Has Anything Really Changed?

Howard Beck of the New York Times: None of the principals in Thursday’s five-hour meeting would characterize the proceedings, other than to say that it is still worth talking. They plan to meet again next week.

“We’ll keep talking until we figure it out, until we get a fair deal done,” said Derek Fisher, the president of the players union.

Asked if anything had changed from last week, when union leaders expressed deep pessimism after another long meeting, Fisher said, “No.”

If body language and tone meant anything, the signs Thursday were discouraging. The usually talkative Fisher spoke for just two and a half minutes. He sounded weary after taking an overnight flight from Los Angeles, and surely disappointed at the lack of a deal. Stern, who celebrated his 69th birthday on Thursday, was as dour as he has been since the lockout began three months ago.

Stern turned more light-hearted when someone mentioned his glum demeanor.

“No, actually my demeanor is flat, because I don’t have anything to say,” Stern said. “We told them we wouldn’t say anything, I’ve told you I wouldn’t say anything. And so I don’t want to say anything. If you’d like me to smile, I’m happy to smile.”

The owners and players remain divided over both financial and structural issues, although they have closed the gap significantly in recent weeks. The players are prepared to reduce their share of revenue to 53 percent or less, from the current 57 percent, with every percentage point representing about $40 million. But the union has conditioned that offer on retaining a soft salary cap.

Hunter: Owners Still Not Ready To Do A Deal 

Chris Sheridan of SheridanHoops.com: In an exclusive interview with SheridanHoops.com, Hunter said the league has made “glacial” movement recently in the amount of aggregate dollars they are willing to devote to player salaries, but those proposals have been hypothetical rather than formal.

“In general, we haven’t made any progress,” Hunter said. ”I really don’t think they’re ready to do a deal. My position is that they said 2 years ago they were prepared to lockout for a year to get what they wanted, and I think the way they’ve negotiated gives every indication that that’s bearing out.

“And while they’re talking about not wanting to miss the season or having to cancel games, I’m not really sure that that’s the truth,” Hunter said.

The sides are not expected to meet again until next week, after the owners’ labor relations committee caucuses to discuss whatever progress was or wasn’t made at Thursday’s five-plus hour bargaining session.

“Not much of anything got accomplished. We spent time talking, but we actually talked in terms of a two-pronged approach, one is economics and the other is the system. We’re still pretty far apart on the economics, so we agreed we’d get together next week and have more discussions on the system,” Hunter said.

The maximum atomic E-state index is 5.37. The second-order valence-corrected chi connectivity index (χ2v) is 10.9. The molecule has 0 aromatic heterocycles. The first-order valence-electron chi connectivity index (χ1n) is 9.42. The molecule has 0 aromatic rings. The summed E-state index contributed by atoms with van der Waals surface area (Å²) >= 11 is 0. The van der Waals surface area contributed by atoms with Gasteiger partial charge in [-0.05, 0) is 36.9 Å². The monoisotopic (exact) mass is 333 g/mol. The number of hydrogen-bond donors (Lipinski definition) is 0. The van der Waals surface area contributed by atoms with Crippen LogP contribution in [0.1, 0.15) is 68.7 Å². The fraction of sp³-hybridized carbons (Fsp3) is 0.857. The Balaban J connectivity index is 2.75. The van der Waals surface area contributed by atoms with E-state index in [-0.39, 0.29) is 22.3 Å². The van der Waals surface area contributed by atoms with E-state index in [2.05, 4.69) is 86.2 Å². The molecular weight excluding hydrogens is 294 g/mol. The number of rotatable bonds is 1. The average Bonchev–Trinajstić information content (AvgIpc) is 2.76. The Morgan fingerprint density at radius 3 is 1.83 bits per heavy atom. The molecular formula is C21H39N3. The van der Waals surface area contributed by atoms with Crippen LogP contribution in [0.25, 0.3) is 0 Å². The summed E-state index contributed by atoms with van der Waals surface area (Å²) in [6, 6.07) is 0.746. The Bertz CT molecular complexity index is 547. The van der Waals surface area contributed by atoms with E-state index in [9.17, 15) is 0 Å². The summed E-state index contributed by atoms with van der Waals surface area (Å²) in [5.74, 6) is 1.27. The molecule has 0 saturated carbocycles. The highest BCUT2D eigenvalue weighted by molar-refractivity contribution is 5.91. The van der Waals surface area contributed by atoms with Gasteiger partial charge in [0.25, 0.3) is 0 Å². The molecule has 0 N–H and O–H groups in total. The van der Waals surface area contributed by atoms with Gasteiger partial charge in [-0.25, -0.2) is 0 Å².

As for reported here earlier this month, the sides began September $2.97 billion apart in aggregate dollars over the first six years of the proposed deal, with the owners seeking a 10-year agreement that would not raise players’ salaries and benefits to where they were last season – $2.19 billion — until Year 10.

In recent discussions, owners have shown a willingness to raise their annual dollar disbursement, although the numbers being bandied about have been fluid. And while the difference in aggregate dollars between the two sides appears to have been reduced by approximately $400-$600 million in negotiations over the past month, the hypothetical nature of those discussions makes it impossible to nail down exactly how much the financial gap has been narrowed.

Training camps are scheduled to open in the first week of October, and the first scheduled exhibition games are Oct. 9: Minnesota at Detroit, Memphis at Orlando, Utah at Portland, Golden State vs. the Los Angeles Lakers in Fresno, Calif., and New Orleans at San Antonio.

21 Comments

  1. Exactly? says:

    Lowly Bucks? are you serious? I’m a Bulls fan and even I know that Bucks fans are die hard. I’ve yet to see a Heat fan who hasn’t jumped off the bandwagon. Also when I last checked attendance hasn’t substantially dropped at the bradley center, unlike the hornets, in saying that where could they move? The thing that cheeses me is the fact that players want a soft cap and a larger cut of offcourt revenue, if they sacrificed at least one of those priviliges in negotiations they’d still be well-off, I’m sorry but I just can’t feel for the players on this one, they complain about the loss of job security and sustainable income, but when I last checked, some of these guys are more or less getting paid to just collect splinters on the bench. Forget about basketball and the NBA, this is reality, if you don’t perform at work, you get the sack without pay, why should these guys be any different. After all, aside from beng a presence on the court, no matter how good they are, how much do they invest in these teams to begin with, It’s easy to say the owners don’t lose much as they have money from other ventures, but they bought the teams because they like basketball, why should they make losses for it as well? Sure it sucks for us, we miss out on basketball, but its better to miss out on basketball for one year than to lose it forever in order to keep this leaue sustainable and viable…

  2. Brando says:

    Man, this whole arbitration business is getting annoying. I for one will be playing fantasy football until the season is settled. What’re you all going to do? Here are some suggestions.

    http://www.squidoo.com/what-to-do-during-nba-lockout

  3. Kurt says: